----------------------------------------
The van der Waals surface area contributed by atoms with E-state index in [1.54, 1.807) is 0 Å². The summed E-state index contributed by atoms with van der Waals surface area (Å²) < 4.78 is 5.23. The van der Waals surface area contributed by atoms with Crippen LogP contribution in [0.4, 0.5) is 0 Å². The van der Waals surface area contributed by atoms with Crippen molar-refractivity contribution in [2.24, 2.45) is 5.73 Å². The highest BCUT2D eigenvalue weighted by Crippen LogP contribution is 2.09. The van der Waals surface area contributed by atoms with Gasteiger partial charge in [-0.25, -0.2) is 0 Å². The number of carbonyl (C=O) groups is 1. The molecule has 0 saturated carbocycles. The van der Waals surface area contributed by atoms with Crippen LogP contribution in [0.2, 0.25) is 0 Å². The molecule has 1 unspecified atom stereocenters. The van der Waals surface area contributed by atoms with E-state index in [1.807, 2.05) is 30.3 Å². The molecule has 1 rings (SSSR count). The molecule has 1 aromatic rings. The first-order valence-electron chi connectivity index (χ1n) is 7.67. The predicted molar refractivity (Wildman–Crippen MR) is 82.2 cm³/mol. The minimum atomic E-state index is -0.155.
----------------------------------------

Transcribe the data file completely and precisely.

The van der Waals surface area contributed by atoms with E-state index in [1.54, 1.807) is 0 Å². The summed E-state index contributed by atoms with van der Waals surface area (Å²) < 4.78 is 5.23. The van der Waals surface area contributed by atoms with Crippen LogP contribution in [0.4, 0.5) is 0 Å². The van der Waals surface area contributed by atoms with Crippen molar-refractivity contribution in [2.24, 2.45) is 5.73 Å². The highest BCUT2D eigenvalue weighted by Crippen LogP contribution is 2.09. The van der Waals surface area contributed by atoms with Gasteiger partial charge in [-0.25, -0.2) is 0 Å². The number of carbonyl (C=O) groups is 1. The molecule has 0 saturated carbocycles. The van der Waals surface area contributed by atoms with Crippen LogP contribution in [0.2, 0.25) is 0 Å². The molecule has 1 unspecified atom stereocenters. The van der Waals surface area contributed by atoms with E-state index in [1.807, 2.05) is 30.3 Å². The molecule has 1 rings (SSSR count). The molecule has 1 aromatic rings. The first-order valence-electron chi connectivity index (χ1n) is 7.67. The predicted molar refractivity (Wildman–Crippen MR) is 82.2 cm³/mol. The minimum atomic E-state index is -0.155.